Text: Michael J. Deas, “Childhood Portrait before 1820,” The Portraits and Daguerreotypes of Edgar Allan Poe (1989), p. 142 (This material is protected by copyright)


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Childhood Portrait before 1820

In June 1815 the six-year-old Edgar Poe sailed in the company of his foster parents, John and Frances Allan, for the British Isles. There the family remained for the next five years, traveling through Scotland and eventually settling in London. Several months after the family’s return to the United States in mid-1820, John Allan received a letter from a Dr. N. Arnott of London — evidently a family friend. Dated May 15, 1821, the letter contains a cryptic remark that seems to concern a portrait of the young Poe: “You know that I have Master Edgar still inhabiting one of my rooms. Your not asking for him with these other things makes me hope that you do mean to come back again.”(1)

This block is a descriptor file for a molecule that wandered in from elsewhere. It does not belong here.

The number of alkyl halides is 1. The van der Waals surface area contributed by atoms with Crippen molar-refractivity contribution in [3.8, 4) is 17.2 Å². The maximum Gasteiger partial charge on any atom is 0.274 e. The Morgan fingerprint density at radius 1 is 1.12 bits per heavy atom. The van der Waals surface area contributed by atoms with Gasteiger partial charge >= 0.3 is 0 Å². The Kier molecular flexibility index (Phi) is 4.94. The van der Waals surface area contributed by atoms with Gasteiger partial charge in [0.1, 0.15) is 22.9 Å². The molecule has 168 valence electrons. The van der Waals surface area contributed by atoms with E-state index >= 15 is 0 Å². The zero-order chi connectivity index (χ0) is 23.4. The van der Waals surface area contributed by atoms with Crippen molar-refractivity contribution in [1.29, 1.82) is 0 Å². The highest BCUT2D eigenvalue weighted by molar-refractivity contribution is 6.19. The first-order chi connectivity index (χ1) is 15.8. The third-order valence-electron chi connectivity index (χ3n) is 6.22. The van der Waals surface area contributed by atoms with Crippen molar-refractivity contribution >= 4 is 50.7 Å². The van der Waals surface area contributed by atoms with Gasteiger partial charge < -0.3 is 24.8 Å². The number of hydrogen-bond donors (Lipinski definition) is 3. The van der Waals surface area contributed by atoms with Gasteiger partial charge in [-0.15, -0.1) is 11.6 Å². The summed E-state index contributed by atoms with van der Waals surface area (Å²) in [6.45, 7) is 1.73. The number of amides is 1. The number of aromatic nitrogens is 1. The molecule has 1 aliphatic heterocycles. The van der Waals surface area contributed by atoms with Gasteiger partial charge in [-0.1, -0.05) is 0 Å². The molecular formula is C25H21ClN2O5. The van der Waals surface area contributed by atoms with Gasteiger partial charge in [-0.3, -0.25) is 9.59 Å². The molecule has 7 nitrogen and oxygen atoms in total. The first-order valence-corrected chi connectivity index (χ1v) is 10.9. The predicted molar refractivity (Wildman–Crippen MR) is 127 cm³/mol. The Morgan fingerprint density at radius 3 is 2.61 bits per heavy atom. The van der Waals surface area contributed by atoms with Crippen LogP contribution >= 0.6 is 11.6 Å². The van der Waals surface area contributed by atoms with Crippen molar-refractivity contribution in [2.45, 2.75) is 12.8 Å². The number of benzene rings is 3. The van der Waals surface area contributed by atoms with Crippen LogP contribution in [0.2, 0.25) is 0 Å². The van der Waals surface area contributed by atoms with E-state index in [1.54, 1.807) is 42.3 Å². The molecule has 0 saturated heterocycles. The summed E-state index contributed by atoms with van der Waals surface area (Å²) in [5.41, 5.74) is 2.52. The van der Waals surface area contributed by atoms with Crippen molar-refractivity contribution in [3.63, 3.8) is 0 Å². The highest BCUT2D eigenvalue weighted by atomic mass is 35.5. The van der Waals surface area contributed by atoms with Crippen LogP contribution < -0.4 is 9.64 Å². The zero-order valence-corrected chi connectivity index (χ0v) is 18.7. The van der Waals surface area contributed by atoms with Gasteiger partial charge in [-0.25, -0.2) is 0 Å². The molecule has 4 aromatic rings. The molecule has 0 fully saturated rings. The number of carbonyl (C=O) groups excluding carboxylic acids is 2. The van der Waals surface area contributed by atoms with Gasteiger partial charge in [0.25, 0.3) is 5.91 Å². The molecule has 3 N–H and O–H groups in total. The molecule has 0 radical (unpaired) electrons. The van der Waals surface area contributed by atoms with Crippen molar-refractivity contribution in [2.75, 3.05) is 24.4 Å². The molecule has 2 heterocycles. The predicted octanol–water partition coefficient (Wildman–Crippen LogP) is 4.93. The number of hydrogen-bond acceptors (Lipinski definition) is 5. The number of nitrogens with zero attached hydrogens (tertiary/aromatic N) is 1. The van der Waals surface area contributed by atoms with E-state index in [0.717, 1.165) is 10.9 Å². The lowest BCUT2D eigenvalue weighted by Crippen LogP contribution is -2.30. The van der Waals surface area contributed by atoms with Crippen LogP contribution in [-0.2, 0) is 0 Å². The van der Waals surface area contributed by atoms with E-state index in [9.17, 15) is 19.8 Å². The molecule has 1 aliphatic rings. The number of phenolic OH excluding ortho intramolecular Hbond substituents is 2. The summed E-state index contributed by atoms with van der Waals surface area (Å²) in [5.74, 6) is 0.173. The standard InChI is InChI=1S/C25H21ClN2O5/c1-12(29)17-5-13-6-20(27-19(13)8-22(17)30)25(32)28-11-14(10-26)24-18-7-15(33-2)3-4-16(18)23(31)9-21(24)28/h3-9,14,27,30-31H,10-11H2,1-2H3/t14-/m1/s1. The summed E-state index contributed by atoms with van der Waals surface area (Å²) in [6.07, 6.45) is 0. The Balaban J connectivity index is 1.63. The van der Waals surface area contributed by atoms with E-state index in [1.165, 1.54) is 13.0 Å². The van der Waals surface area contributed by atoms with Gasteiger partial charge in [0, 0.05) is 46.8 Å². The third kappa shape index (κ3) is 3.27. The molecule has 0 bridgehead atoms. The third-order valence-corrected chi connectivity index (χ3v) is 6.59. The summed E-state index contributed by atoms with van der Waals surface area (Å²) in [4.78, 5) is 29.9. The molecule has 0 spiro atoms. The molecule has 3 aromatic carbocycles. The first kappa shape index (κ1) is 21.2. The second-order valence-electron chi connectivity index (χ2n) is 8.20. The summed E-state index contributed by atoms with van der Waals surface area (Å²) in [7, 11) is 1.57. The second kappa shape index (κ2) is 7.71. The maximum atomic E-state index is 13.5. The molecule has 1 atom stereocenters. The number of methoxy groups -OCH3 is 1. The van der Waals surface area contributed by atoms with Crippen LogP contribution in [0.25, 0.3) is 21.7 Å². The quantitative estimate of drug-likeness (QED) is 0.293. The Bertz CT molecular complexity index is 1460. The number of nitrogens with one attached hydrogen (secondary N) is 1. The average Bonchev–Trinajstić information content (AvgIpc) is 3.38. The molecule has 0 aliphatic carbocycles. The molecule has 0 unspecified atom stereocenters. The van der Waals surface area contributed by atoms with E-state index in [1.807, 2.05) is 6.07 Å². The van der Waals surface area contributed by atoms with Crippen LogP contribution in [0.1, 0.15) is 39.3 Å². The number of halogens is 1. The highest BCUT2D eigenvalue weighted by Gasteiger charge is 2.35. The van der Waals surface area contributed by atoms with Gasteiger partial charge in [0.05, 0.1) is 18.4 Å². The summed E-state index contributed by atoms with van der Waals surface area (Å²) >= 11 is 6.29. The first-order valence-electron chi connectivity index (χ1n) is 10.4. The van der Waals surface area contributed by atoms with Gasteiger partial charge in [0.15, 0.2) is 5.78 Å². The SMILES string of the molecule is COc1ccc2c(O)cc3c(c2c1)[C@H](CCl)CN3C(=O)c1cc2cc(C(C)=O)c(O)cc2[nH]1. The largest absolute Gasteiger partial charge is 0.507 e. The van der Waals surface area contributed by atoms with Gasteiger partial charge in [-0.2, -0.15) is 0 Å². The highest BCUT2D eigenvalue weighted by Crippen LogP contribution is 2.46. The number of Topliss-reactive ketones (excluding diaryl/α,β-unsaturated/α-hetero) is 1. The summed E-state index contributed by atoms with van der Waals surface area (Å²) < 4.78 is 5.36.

The precise meaning of Dr. Arnott’s remark is not clear, but it certainly implies that some of the Allans’ personal effects — including a picture of or by Poe — were left behind when the family finally departed London. All trace of this portrait, if indeed it was a portrait, is now lost.






[S:1 - PDEAP, 1989] - Edgar Allan Poe Society of Baltimore - Bookshelf - The Portraits and Daguerreotypes of Edgar Allan Poe (M. J. Deas) (Childhood Portrait before 1820)